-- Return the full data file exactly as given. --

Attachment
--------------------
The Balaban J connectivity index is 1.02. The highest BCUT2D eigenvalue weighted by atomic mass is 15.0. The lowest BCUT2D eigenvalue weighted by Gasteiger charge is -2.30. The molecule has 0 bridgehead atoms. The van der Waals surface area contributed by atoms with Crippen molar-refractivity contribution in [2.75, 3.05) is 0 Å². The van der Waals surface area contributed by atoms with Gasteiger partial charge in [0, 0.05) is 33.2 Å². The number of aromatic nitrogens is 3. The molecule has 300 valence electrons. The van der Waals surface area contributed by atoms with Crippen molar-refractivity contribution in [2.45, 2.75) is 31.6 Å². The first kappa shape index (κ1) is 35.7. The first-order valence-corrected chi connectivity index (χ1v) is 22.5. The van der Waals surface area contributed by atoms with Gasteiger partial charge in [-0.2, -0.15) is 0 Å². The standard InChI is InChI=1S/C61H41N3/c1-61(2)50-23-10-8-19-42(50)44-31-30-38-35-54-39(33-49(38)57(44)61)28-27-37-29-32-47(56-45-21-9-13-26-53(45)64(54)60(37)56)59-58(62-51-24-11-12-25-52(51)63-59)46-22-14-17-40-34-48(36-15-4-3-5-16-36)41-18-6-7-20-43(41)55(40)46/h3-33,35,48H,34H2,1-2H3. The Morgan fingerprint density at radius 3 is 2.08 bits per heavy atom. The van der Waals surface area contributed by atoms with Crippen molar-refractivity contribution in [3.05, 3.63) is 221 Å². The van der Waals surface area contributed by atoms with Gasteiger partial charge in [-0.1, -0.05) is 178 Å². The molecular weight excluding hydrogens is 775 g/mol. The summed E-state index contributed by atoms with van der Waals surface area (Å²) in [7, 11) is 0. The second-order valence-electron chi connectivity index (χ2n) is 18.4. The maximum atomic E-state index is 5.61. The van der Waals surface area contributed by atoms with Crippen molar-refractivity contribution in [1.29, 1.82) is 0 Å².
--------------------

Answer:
The Balaban J connectivity index is 1.02. The highest BCUT2D eigenvalue weighted by atomic mass is 15.0. The lowest BCUT2D eigenvalue weighted by Gasteiger charge is -2.30. The molecule has 0 bridgehead atoms. The van der Waals surface area contributed by atoms with Crippen molar-refractivity contribution in [2.75, 3.05) is 0 Å². The van der Waals surface area contributed by atoms with Gasteiger partial charge in [0, 0.05) is 33.2 Å². The number of aromatic nitrogens is 3. The molecule has 300 valence electrons. The van der Waals surface area contributed by atoms with Crippen molar-refractivity contribution in [2.45, 2.75) is 31.6 Å². The first kappa shape index (κ1) is 35.7. The first-order valence-corrected chi connectivity index (χ1v) is 22.5. The van der Waals surface area contributed by atoms with Gasteiger partial charge in [-0.2, -0.15) is 0 Å². The standard InChI is InChI=1S/C61H41N3/c1-61(2)50-23-10-8-19-42(50)44-31-30-38-35-54-39(33-49(38)57(44)61)28-27-37-29-32-47(56-45-21-9-13-26-53(45)64(54)60(37)56)59-58(62-51-24-11-12-25-52(51)63-59)46-22-14-17-40-34-48(36-15-4-3-5-16-36)41-18-6-7-20-43(41)55(40)46/h3-33,35,48H,34H2,1-2H3. The Morgan fingerprint density at radius 3 is 2.08 bits per heavy atom. The van der Waals surface area contributed by atoms with Crippen molar-refractivity contribution in [3.05, 3.63) is 221 Å². The van der Waals surface area contributed by atoms with Gasteiger partial charge in [-0.1, -0.05) is 178 Å². The molecular weight excluding hydrogens is 775 g/mol. The summed E-state index contributed by atoms with van der Waals surface area (Å²) in [7, 11) is 0. The second-order valence-electron chi connectivity index (χ2n) is 18.4. The maximum atomic E-state index is 5.61. The van der Waals surface area contributed by atoms with Crippen molar-refractivity contribution in [1.29, 1.82) is 0 Å².